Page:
President Obama Monday signaled that he would veto a House Republican bill proposing an expansion of federal lease sales during 2012-2017 if the legislation should make it to his desk.

The legislation (HR 6082) calls for 28 lease sales to be held during the 2012-2017 period in eight OCS regions, including the Mid-Atlantic off Virginia’s coast, Southern California, the Western Gulf of Mexico (GOM), the Central GOM, the portion of the Eastern GOM not under a congressional moratorium, and the Beaufort Sea, Chukchi Sea and North Aleutian Basin areas in Alaska. An additional lease sale off the coast of South Carolina was added last week during mark-up of the bill by the House Natural Resources Committee (see Daily GPI, July 19).

The Obama administration’s final leasing program proposes 15 potential lease sales in six offshore areas during the same five-year period, primarily in the GOM and offshore Alaska (see Daily GPI, June 29). The program has drawn fire from the oil and gas industry because it does not offer any lease sales off the Atlantic or Pacific coasts.

Republicans contend that the Obama administration’s five-year final leasing program takes the nation back to 2008, when two moratoriums were in place, and places 85% of U.S. offshore areas off limits to producers. Democrats counter that the administration’s plan makes available 75% of the offshore oil and gas resources.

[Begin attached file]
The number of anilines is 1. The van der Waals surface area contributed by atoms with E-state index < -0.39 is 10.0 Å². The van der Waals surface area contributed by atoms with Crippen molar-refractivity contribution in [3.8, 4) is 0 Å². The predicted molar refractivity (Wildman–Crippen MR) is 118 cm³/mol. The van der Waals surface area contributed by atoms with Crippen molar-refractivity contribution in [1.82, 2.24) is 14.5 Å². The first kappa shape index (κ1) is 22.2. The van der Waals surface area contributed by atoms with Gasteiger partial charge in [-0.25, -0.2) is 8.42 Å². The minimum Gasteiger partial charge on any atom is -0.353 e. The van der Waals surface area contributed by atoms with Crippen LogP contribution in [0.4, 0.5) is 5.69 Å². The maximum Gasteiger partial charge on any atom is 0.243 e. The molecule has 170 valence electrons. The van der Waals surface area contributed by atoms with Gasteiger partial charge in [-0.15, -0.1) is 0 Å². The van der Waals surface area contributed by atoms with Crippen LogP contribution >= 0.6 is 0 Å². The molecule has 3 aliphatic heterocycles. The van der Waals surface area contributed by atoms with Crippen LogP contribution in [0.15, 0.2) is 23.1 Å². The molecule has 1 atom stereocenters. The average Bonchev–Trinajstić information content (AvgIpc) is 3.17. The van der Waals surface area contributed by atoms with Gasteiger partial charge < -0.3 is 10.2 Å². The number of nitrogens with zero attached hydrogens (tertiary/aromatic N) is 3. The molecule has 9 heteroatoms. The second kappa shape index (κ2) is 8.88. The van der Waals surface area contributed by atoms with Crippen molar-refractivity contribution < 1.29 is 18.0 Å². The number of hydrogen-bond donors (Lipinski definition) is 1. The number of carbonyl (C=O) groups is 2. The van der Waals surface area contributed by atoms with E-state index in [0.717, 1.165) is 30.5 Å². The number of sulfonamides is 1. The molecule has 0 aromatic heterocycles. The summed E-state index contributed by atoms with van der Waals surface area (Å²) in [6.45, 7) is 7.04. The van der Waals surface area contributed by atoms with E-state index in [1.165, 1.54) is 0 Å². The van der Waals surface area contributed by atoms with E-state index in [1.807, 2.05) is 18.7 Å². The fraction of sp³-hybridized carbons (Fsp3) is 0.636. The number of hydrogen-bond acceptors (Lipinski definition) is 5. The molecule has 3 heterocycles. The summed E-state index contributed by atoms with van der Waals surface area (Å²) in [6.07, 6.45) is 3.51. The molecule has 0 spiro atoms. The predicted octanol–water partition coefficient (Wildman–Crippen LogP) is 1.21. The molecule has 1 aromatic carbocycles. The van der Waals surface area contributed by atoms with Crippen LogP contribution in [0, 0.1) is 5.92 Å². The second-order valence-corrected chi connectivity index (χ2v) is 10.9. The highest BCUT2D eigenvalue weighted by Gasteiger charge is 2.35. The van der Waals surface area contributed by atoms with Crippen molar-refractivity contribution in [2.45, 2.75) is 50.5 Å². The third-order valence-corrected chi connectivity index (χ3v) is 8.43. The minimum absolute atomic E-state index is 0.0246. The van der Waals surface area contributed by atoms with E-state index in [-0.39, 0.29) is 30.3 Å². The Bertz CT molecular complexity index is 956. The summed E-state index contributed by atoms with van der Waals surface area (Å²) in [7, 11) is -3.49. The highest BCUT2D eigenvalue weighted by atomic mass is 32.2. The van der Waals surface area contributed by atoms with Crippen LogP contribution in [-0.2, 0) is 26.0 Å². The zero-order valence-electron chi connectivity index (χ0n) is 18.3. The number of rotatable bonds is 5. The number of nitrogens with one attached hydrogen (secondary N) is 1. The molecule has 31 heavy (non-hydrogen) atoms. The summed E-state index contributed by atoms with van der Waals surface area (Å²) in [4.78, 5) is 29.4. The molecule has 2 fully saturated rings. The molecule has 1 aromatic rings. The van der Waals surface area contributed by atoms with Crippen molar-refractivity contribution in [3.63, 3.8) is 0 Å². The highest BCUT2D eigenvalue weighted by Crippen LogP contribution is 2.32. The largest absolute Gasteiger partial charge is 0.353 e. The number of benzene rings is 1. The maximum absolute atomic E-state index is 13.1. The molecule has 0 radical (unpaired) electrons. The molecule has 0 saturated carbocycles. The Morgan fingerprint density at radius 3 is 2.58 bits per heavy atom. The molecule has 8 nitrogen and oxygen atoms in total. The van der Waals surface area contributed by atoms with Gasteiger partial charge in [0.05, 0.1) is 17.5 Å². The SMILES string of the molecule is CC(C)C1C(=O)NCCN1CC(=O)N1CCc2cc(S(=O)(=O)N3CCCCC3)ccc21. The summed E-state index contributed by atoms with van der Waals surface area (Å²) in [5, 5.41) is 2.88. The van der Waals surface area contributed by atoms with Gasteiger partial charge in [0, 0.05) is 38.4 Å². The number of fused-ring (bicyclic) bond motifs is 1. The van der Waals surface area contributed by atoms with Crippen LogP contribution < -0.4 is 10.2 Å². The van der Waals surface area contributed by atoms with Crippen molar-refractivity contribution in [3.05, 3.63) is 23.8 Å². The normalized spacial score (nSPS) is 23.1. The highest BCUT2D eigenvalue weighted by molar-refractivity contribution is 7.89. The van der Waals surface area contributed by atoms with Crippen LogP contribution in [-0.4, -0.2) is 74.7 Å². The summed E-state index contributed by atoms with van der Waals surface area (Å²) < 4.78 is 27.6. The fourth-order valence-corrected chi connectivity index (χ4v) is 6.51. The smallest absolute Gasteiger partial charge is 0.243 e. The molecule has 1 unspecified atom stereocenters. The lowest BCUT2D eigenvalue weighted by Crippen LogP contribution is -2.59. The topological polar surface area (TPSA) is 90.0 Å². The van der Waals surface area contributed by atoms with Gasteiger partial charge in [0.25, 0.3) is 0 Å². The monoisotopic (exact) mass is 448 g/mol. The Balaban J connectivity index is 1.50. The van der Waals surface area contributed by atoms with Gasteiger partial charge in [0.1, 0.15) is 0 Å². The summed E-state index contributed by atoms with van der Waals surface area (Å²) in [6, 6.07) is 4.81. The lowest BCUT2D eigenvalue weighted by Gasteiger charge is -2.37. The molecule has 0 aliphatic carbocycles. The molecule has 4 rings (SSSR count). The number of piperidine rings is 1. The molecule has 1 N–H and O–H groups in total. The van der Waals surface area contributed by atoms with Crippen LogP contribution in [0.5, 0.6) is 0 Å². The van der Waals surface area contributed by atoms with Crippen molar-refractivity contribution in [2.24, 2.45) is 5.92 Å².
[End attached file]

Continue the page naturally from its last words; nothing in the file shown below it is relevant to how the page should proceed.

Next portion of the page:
In threatening to veto the GOP bill, the White House said HR 6082 “would be directed without secretarial discretion to determine whether those areas are appropriate for leasing through balanced consideration of factors such as resource potential, state and local views and concerns, and the maturity of infrastructure needed to support oil and gas development, including in the event of an oil spill,” and it “would mandate OCS lease sales along the East and West coasts” that have been off limits to producers for years.

Moreover, “the bill…would establish unworkable deadlines and substantive and procedural limitations on important environmental review and other analysis that is critical to comply with laws, including the National Environmental Policy Act, the Endangered Species Act, the National Historic Preservation Act and the Clean Water Act,” the White House said.

“If the president were presented with HR 6082, his senior advisors would recommended that he veto the bill,” according to the statement of administration policy.

The House is expected to begin debate on the bill Tuesday (July 24), with a vote to come Wednesday. While the legislation is likely to pass the House, its fate in the Senate is more uncertain.

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